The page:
Adam Leath: It’s another really important question, and the EAP is one of the most recommended resources from our CISM team. So, for those who are not familiar, the EAP is the Employee Assistance Program, and they do provide a great deal of resources on the mental health side, and we do make a number of referrals. And a lot of times, it is to the degree that’s necessary. EAP provides that resource. It may not necessarily be more intensive psychotherapy, or mental health intervention, that may not even be necessary. So, EAP is a lot of times a resource that’s available to many city and county agencies, so if you are a municipal animal control, you likely could connect with this resource through your Human Resources department. If you are not and you’re part of a non-profit organization, it may not be that you have direct access to an EAP, but certainly, if you are part of a city or a county, EAP is a way of life and should be something that is available. In most counties and cities, it is something that is available through Human Resources.


Audience Question: Point of clarification, in terms of terms or definitions, how is CISM different from compassion fatigue, are these terms interchangeable, or what’s the difference? 

Adam Leath: So, for CISM, we’re talking about the intervention or the mitigation of serious stress based upon an extraordinary situation that took place at work. When we’re talking about compassion fatigue, we’re talking about repeated exposure to the same type of, so euthanasia is what we’re talking a lot about. So, euthanasia for an individual, the first few times is extremely challenging for anyone to cope and manage and work their way through. Over a period of time that can fatigue their ability to feel compassion. So that’s why we’ll refer to compassion fatigue. We’re talking about how much an employee in animal welfare has of themselves to continue to give before it’s hard for them to be as compassionate as they once were. For CISM, we’re talking about a specific incident, that a lot of individuals have responded to, that was outside of the norm. That caused pretty significant stress or has the potential to create significant stress in the lives of those that responded.


Audience Question: What is it about those 12 hours that’s been set for defusing. It seems like that might be awfully difficult to be able to respond to everyone so quickly, so can you tell us about that 12-hour mark? 

Adam Leath: So, I would highly encourage you to go back and look at the Mitchell Model. It will probably make a little more sense, and I think in practice, it makes even more sense. But the reason why we limit that 12 hours in that initial defusing is because, in the defusing, we’re doing something a little different than what we’re doing in the debriefing. In defusing, we’re literally looking for stabilizing of a situation. We’re looking to immediately get in front of those that saw what they saw, did what they did, and provide them, with at least some level of stabilization. Here are some resources, here are some of the things you’re likely to experience. Here’s what you should probably make sure that you are aware. Make sure your family’s looking out for those types of things, and that’s typically in the first 12 hours. If we can’t do that in the first 12 hours, then we’re looking at a debriefing. So that’s the more in-depth providing of resources, the full exploration of what took place, those best practices, what we learn, the types of questions that we ask, and the framework in which we asked those questions are geared toward the recovery phase and geared toward integration back into the workplace with an effective coping strategy. That is what the debriefing is focused on. Whereas the defusing is literally trying to stabilize what would otherwise be a pretty traumatic incident.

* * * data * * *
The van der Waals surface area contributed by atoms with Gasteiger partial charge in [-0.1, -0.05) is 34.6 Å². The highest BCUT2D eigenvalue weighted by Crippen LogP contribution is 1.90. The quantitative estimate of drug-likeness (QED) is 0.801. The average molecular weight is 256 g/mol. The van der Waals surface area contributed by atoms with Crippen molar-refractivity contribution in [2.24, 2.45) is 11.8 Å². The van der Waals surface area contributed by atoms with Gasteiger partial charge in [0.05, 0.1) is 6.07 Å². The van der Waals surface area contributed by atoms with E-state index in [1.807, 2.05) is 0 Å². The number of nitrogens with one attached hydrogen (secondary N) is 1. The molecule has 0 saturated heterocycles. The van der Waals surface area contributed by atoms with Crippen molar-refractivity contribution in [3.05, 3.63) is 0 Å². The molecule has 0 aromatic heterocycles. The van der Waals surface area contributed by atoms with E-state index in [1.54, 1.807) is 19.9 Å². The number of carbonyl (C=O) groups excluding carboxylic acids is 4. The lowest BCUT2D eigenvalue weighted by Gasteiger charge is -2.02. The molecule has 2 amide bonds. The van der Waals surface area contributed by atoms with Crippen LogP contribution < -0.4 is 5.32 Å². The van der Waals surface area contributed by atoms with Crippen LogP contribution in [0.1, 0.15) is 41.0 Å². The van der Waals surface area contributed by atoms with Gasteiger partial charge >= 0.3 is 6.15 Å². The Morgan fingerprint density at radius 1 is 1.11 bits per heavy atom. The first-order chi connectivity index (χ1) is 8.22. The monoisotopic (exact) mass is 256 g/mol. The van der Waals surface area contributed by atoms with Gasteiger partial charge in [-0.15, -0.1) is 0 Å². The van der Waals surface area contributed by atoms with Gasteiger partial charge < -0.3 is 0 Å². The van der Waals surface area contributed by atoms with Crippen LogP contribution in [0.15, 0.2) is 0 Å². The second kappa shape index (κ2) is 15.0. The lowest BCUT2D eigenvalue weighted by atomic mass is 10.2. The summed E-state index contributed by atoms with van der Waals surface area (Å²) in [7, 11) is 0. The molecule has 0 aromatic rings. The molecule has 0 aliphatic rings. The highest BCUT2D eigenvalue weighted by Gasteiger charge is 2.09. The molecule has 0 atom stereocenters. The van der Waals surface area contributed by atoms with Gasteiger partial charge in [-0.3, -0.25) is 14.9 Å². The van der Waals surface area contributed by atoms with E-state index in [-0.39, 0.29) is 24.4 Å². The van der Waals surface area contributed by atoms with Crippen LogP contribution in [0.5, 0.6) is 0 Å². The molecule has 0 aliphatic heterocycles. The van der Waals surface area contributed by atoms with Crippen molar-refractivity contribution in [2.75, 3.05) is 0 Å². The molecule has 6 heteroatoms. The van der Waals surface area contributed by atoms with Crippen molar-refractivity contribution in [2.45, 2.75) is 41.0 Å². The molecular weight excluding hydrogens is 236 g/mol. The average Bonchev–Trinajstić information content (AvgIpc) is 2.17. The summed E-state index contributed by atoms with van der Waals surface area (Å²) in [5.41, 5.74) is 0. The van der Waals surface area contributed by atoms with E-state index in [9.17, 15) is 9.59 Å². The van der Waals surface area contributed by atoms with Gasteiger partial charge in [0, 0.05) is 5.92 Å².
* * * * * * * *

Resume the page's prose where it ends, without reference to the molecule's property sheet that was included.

Audience Question: If an institution is resistant to providing resources or funding such a team, how can we advocate to change their minds? How do we get the boss to get on board? 

Adam Leath: I think a lot of times, bosses may not see the ripple effect. Well, we’re talking about CISM, we’re talking about addressing a core issue that affects all of us upstream. Bosses, however, don’t always like to think about things upstream. They typically are forced to respond to the biggest fire, which happens to be something after it’s already happened, or after it’s, you know, right in front of them, and they have to respond to it. So, I would encourage you to look at things like your turnover rate. I would be looking at things like exit interviews by employees who leave. I would look at the use of personnel time or time off work. If there are any significant changes in those things, it’s already affecting the organization, the individual who’s at the top just may not be aware of it. So, while it may seem like you’re infusing resources, it has such a huge ripple effect downstream. If we can mitigate the effects that some of these serious stressful events take place on our employees, we do notice a palpable difference in the use of sick time, we notice a palpable difference in those that turn to controlled substances or alcohol or negative coping strategies that have ripple effects on themselves, even their family or their job. If they continue to use a negative coping strategy for long enough, we’re dealing with someone who may not be employed any longer. So, I would highly encourage you to be looking at some of those types of statistics to see whether or not it’s already having an effect. And certainly, you know that it’s having that effect because there’s really no resources being provided on the front end.


Click Here to Watch a Recording of Critical Incident Stress Management for ACOs.